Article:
“It was fantastic. Everything that I like, coming together as one. I had no idea at the time that I would be able to combine both physics and machine learning.”
Melko invited Golubeva to do her PSI essay research project with him. Impressed with the quality of her work, he offered her a PhD position in his research group at the University of Waterloo and at the Perimeter Institute Quantum Intelligence Lab. She accepted, choosing Melko’s group over several other academic offers and industry positions.
When Golubeva began to apply machine learning methods to physics problems, she had a realization. “[Machine learning] was driven by industry applications, and so it is completely lacking theoretical foundation. We don’t fully understand it. How can I apply it as a scientific tool if I don’t know exactly where I can expect reliable results?”
So, she decided to flip the problem. “It very naturally suggested the other direction – to apply my knowledge and methods from theoretical physics to study machine learning. We’re using physics to develop machine learning, and we use machine learning to solve problems in physics.
“There are a lot of problems in physics that we theoretically, in principle, know how to solve – but because the problem is so complex, and scales exponentially with the system size, we would need about 10,000 years of computer time to solve it with normal, classical computers.” Machine learning, she says, could be coupled with quantum computing to tackle these currently intractable issues.
Her work is a powerful blend of subfields that is already attracting attention. This year, Golubeva received the prestigious NSERC Gilles Brassard Doctoral Prize for Interdisciplinary Research, awarded annually to an outstanding recipient of an NSERC Vanier Canada Graduate Scholarship whose work crosses traditional boundaries.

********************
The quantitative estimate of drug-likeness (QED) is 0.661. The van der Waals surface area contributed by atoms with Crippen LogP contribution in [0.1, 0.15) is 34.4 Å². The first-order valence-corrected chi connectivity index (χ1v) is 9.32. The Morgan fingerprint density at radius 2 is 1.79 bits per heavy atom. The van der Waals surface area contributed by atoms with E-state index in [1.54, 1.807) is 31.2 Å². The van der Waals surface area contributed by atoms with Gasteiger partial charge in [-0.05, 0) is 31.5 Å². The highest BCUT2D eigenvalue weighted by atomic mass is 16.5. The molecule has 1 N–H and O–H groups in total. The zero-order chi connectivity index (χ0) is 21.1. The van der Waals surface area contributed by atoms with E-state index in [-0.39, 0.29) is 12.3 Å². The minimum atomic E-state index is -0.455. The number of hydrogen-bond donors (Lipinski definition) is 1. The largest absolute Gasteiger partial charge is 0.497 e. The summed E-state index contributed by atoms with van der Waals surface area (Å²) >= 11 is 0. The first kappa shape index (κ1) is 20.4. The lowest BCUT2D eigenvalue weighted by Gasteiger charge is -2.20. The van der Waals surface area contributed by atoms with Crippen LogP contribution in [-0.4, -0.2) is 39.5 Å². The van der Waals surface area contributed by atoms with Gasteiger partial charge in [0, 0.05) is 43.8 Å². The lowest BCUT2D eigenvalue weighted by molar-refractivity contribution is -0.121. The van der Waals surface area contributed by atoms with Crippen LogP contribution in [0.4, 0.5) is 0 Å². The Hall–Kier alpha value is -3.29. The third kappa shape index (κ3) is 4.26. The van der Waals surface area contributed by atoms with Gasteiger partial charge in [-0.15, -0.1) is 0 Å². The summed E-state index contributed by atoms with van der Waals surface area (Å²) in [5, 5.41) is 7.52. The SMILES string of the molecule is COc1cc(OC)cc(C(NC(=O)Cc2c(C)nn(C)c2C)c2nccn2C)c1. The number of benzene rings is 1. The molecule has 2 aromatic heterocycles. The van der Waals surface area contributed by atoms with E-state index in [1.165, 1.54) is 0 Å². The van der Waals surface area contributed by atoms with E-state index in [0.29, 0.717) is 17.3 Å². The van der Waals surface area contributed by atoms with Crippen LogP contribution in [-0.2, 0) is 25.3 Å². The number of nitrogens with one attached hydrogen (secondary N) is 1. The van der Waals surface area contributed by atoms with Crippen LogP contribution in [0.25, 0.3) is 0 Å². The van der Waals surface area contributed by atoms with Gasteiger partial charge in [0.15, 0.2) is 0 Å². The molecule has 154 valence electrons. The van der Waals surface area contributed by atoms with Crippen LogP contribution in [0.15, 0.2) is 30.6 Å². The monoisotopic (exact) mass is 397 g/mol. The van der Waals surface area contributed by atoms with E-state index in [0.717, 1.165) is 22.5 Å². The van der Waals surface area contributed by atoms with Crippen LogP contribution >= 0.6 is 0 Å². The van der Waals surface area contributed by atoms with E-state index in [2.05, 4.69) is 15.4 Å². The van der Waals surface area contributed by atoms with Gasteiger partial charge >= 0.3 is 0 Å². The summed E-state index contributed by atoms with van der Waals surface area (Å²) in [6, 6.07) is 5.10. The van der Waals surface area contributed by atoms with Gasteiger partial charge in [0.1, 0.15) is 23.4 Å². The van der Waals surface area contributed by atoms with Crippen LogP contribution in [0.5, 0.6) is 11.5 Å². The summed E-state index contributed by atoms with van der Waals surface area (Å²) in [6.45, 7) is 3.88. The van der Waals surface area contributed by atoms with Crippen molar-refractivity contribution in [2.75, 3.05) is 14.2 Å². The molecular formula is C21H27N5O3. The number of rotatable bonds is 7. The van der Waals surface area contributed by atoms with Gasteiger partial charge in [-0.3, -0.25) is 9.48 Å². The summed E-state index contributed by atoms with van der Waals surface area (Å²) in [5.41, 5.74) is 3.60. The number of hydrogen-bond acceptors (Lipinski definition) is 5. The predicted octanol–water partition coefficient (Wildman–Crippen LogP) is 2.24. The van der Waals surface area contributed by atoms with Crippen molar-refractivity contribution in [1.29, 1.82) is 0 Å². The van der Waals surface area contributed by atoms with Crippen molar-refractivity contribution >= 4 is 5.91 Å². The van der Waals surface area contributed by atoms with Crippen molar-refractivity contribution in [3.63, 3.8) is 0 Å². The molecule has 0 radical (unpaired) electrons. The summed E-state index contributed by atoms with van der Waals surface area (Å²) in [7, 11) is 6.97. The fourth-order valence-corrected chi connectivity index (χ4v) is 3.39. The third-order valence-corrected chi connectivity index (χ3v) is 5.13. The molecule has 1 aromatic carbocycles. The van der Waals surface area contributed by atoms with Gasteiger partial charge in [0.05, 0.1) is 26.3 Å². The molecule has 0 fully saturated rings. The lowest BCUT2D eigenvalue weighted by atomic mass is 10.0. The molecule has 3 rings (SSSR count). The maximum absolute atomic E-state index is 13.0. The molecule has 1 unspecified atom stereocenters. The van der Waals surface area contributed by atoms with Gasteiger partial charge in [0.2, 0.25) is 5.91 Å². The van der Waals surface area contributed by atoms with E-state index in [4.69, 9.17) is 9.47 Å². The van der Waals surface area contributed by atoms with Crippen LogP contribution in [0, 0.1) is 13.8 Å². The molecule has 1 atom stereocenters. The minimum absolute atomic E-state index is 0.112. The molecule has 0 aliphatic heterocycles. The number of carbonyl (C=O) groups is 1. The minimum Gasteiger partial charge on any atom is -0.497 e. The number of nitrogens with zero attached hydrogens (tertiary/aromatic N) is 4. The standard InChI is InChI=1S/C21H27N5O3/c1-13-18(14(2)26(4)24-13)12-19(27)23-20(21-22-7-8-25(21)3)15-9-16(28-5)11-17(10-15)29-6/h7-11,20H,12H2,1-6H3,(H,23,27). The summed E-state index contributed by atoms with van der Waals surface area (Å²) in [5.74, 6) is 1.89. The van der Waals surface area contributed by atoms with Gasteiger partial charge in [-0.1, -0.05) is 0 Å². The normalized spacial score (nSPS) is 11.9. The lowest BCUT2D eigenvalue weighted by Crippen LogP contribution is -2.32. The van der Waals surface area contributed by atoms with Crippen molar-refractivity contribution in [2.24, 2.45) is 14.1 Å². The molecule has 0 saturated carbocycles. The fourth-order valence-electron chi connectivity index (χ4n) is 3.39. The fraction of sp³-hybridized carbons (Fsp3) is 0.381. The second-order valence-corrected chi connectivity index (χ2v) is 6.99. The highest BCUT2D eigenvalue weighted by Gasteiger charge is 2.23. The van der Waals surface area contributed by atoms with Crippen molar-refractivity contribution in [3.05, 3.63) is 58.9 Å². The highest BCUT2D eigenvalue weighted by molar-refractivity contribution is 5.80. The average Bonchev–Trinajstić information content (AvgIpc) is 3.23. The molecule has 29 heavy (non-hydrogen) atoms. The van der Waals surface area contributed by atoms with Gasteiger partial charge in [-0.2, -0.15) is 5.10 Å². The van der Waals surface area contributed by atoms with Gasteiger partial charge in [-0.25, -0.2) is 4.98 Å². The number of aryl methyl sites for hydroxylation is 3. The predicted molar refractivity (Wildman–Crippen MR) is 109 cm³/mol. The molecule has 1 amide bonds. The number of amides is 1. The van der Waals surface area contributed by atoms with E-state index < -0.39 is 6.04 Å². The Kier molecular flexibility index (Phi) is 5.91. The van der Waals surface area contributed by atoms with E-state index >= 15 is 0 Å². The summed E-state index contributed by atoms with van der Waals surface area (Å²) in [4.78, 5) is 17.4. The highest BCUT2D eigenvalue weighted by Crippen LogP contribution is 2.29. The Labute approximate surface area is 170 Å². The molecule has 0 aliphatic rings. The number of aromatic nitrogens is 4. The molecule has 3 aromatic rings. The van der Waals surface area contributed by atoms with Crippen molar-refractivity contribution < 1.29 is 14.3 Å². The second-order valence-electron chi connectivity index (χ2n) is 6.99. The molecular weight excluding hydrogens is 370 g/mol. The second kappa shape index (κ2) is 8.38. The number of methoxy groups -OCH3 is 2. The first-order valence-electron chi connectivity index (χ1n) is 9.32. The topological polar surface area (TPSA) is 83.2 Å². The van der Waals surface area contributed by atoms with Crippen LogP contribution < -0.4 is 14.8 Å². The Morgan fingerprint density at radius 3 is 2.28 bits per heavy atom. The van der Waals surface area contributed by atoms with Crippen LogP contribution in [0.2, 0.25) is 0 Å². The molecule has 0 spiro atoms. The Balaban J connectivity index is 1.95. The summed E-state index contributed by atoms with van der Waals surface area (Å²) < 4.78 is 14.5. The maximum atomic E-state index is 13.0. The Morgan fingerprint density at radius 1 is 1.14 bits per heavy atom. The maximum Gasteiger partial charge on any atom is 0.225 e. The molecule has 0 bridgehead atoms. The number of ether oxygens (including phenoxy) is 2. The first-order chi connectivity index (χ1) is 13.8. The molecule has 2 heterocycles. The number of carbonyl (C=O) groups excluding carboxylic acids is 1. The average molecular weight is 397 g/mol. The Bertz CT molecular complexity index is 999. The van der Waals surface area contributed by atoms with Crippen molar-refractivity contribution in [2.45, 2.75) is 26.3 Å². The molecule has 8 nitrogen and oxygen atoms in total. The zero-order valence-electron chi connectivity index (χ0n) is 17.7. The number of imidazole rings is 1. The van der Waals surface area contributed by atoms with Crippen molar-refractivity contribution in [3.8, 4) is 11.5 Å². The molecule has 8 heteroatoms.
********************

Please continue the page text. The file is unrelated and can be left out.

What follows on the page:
Given the paths and branches she almost-but-didn’t follow, Golubeva is hesitant to speculate on what her future might hold. For now, she’s excited to focus on her research, though she also takes some time to relax through yoga, art, and – a rather unlikely sport for someone who has spent most of her life in landlocked cities – surfing.
For now, she says receiving the Brassard Prize adds tangible, meaningful support at a critical early career stage. She’s confident that interdisciplinary work is the key to unlocking some of the universe’s best kept secrets.
“Nature is not split into subfields of biology, physics, mathematics – it’s all one. Our understanding of nature can be advanced when we step over the boundaries between these academic fields.”
For a decade, physicists have been asking a tantalizing question: could a mathematical tool lifted from condensed matter physics be the unlikely key to a better understanding of holography? Now the answer is at hand – and it’s not what anyone expected.
The road uniting quantum field theory and general relativity – the two great theories of modern physics – has been impassable for 80 years. Could a tool from condensed matter physics finally help map the way?
In her December 2 public lecture webcast, quantum condensed matter expert Karen Hallberg will explore examples of emergent phenomena and demonstrate how we can tackle these problems using quantum information.